Humans are in need of instruction, and it has always been that way.

Adam and Eve, Moses, David and Jesus’ disciples are just a few in a long list of spiritual heavyweight who needed instruction. It’s in our nature because we are not God.

There is a process of growth I like to call the “4 Corners of Teachability.”

Corner #1 is “I’m not listening,” and someone who lives in this place is not teachable.

Corner #2 is “I only listen to what I want to hear,” these people practice selective listening.

Corner #3 is “I pretend to listen,” is the highest form of disrespect, assuming a posture of concern when in fact wanting nothing to do with the other person.

Corner #4 is “Teach Me.” In this place people hunger and thirst for righteousness.


Most notable is Cenchreae, a place not far from Corinth. Paul writes in Roman 16:1 of a woman he met there named Phoebe, to her Paul entrusted the famed Book of Romans, and to her was appointed the most noble task—take the only copy of the Book of Romans, and travel through every kind of drama, and ensure those sacred words arrive to the Church in Rome.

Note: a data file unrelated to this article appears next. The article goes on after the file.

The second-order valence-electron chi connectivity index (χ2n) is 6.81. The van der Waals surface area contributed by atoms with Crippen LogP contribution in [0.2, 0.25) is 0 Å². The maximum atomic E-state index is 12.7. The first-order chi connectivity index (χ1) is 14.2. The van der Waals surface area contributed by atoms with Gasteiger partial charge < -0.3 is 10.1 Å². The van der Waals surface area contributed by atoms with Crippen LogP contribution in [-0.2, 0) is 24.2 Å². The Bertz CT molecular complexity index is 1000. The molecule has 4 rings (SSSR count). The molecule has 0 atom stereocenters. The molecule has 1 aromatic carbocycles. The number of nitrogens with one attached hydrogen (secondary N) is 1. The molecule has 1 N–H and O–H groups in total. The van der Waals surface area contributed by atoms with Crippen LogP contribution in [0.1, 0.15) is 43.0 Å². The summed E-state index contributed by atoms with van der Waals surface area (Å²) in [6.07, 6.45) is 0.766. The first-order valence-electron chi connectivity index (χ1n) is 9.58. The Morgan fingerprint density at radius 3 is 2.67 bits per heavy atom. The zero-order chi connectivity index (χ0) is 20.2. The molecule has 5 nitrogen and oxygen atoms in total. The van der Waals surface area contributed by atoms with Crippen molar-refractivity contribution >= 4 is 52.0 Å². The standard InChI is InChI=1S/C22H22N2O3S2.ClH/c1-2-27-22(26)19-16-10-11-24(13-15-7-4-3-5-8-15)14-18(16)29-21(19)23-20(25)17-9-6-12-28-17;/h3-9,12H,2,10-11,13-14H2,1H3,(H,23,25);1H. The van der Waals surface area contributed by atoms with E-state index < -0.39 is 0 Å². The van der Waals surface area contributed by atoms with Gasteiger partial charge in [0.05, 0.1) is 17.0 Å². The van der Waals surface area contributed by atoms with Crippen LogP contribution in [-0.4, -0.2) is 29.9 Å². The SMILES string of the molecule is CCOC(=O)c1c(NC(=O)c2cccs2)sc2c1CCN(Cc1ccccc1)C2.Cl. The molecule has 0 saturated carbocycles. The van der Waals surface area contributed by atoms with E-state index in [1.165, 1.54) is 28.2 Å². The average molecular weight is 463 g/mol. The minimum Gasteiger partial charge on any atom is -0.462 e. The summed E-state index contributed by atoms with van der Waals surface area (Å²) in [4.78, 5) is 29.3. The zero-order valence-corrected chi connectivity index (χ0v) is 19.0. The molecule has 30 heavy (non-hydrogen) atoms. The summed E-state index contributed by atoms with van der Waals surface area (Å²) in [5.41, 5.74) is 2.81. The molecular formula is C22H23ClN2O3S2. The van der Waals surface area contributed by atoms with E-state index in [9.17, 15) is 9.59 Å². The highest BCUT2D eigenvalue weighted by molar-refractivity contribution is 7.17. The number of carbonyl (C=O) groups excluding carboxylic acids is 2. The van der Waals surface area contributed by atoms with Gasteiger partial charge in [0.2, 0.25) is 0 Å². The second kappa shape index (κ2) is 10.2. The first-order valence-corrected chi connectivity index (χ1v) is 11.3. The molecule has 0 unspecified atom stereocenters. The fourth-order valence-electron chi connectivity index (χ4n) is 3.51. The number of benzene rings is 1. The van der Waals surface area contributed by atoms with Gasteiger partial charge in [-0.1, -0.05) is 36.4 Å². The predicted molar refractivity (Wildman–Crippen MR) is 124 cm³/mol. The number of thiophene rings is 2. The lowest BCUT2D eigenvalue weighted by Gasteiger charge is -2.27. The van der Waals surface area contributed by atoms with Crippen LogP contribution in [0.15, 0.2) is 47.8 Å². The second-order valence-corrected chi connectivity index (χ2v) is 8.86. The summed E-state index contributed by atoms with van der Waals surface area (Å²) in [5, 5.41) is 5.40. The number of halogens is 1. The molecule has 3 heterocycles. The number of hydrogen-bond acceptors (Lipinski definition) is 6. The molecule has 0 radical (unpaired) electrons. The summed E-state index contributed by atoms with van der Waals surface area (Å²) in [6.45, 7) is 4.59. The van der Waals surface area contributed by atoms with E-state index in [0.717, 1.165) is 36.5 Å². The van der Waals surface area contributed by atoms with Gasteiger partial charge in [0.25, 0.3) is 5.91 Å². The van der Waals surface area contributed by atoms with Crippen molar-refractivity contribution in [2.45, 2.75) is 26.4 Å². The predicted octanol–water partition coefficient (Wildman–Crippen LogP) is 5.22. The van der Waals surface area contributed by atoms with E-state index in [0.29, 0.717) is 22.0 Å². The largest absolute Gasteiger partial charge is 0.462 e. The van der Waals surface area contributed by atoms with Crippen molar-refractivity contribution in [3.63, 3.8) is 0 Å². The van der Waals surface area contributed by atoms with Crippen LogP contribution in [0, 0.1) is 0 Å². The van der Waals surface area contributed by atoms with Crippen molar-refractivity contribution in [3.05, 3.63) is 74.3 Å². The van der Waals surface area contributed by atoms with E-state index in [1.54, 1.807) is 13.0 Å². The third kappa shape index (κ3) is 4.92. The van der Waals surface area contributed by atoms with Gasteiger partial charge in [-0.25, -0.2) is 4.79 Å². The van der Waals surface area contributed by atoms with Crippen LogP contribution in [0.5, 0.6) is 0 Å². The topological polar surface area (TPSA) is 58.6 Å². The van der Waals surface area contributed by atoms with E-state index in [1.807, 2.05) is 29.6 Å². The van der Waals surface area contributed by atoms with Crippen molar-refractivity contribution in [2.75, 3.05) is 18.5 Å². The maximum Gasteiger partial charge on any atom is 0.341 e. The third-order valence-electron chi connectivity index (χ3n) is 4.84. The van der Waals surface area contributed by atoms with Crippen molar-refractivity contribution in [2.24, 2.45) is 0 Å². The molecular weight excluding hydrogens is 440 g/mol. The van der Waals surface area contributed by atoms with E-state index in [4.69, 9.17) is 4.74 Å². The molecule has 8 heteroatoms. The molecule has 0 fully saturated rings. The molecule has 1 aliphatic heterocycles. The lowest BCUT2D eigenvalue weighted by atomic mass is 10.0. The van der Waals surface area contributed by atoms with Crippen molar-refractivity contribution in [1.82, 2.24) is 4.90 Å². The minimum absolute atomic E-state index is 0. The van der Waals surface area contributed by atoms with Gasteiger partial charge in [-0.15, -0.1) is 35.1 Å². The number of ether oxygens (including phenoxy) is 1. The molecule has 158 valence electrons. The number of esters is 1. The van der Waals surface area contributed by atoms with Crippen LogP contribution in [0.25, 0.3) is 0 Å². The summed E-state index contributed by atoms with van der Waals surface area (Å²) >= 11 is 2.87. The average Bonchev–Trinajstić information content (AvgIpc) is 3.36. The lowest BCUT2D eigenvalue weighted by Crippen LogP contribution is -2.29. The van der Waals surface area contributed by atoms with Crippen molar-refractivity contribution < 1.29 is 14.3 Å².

The text mentions a “Nazarite Vow,” which is found in Numbers 6. The reason for taking the vow can be just about anything, but in making it, certain things apply—only for a specific period of time, no touching dead people (I know sounds funny), and no shaving or cutting hair. Both men and women could make a Nazarite vow.

For some reason Paul felt led to make a Nazarite vow, and when it was over it was time to shave and move on.


Paul journey’s to “strengthen the disciples.” The word strengthen means to come upon and make stronger.


Apollos makes his appearance as an on fire preacher for the gospel. He came to faith through the ministry of John the Baptist disciples, as a result he was missing a few things in his doctrine. The fine couple Priscilla and Aquila gently took him aside and began to teach all things. Apollos, showing what a great heart he had, received it, and as a result, the kingdom marched forward victoriously.